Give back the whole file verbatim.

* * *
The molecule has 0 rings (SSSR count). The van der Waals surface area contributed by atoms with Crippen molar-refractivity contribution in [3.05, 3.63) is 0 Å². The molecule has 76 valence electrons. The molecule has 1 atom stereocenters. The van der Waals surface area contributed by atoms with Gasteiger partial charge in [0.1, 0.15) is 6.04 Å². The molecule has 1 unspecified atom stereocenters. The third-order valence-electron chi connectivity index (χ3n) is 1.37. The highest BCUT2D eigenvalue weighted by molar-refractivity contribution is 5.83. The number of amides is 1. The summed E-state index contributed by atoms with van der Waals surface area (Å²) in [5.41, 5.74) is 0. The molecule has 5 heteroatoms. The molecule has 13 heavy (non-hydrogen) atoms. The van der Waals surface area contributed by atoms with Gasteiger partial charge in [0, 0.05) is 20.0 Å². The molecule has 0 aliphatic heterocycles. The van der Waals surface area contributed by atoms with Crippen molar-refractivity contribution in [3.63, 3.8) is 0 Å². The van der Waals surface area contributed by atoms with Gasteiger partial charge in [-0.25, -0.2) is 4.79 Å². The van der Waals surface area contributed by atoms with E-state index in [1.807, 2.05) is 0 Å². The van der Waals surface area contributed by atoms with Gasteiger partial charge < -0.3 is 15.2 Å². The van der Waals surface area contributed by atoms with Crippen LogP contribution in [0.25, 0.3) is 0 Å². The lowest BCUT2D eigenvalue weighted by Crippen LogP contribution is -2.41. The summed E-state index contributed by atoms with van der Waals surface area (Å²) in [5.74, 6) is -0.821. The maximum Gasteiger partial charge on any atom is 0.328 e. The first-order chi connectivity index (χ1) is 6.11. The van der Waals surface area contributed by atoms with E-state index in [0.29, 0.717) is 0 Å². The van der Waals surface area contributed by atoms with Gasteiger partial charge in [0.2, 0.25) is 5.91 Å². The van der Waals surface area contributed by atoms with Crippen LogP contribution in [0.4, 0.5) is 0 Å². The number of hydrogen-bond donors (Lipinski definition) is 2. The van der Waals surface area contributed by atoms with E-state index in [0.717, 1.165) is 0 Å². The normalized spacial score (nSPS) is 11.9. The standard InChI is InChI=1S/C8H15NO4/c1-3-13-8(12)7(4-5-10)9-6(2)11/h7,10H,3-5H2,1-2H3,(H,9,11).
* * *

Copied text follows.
The molecule has 0 rings (SSSR count). The van der Waals surface area contributed by atoms with Crippen molar-refractivity contribution in [3.05, 3.63) is 0 Å². The molecule has 76 valence electrons. The molecule has 1 atom stereocenters. The van der Waals surface area contributed by atoms with Gasteiger partial charge in [0.1, 0.15) is 6.04 Å². The molecule has 1 unspecified atom stereocenters. The third-order valence-electron chi connectivity index (χ3n) is 1.37. The highest BCUT2D eigenvalue weighted by molar-refractivity contribution is 5.83. The number of amides is 1. The summed E-state index contributed by atoms with van der Waals surface area (Å²) in [5.41, 5.74) is 0. The molecule has 5 heteroatoms. The molecule has 13 heavy (non-hydrogen) atoms. The van der Waals surface area contributed by atoms with Gasteiger partial charge in [0, 0.05) is 20.0 Å². The molecule has 0 aliphatic heterocycles. The van der Waals surface area contributed by atoms with Crippen molar-refractivity contribution in [3.63, 3.8) is 0 Å². The van der Waals surface area contributed by atoms with Gasteiger partial charge in [-0.25, -0.2) is 4.79 Å². The van der Waals surface area contributed by atoms with E-state index in [1.807, 2.05) is 0 Å². The van der Waals surface area contributed by atoms with Gasteiger partial charge < -0.3 is 15.2 Å². The van der Waals surface area contributed by atoms with Crippen LogP contribution in [0.25, 0.3) is 0 Å². The lowest BCUT2D eigenvalue weighted by Crippen LogP contribution is -2.41. The summed E-state index contributed by atoms with van der Waals surface area (Å²) in [5.74, 6) is -0.821. The maximum Gasteiger partial charge on any atom is 0.328 e. The first-order chi connectivity index (χ1) is 6.11. The van der Waals surface area contributed by atoms with E-state index in [0.29, 0.717) is 0 Å². The van der Waals surface area contributed by atoms with Gasteiger partial charge in [0.2, 0.25) is 5.91 Å². The van der Waals surface area contributed by atoms with Crippen LogP contribution in [0.4, 0.5) is 0 Å². The number of hydrogen-bond donors (Lipinski definition) is 2. The van der Waals surface area contributed by atoms with E-state index in [0.717, 1.165) is 0 Å². The normalized spacial score (nSPS) is 11.9. The standard InChI is InChI=1S/C8H15NO4/c1-3-13-8(12)7(4-5-10)9-6(2)11/h7,10H,3-5H2,1-2H3,(H,9,11).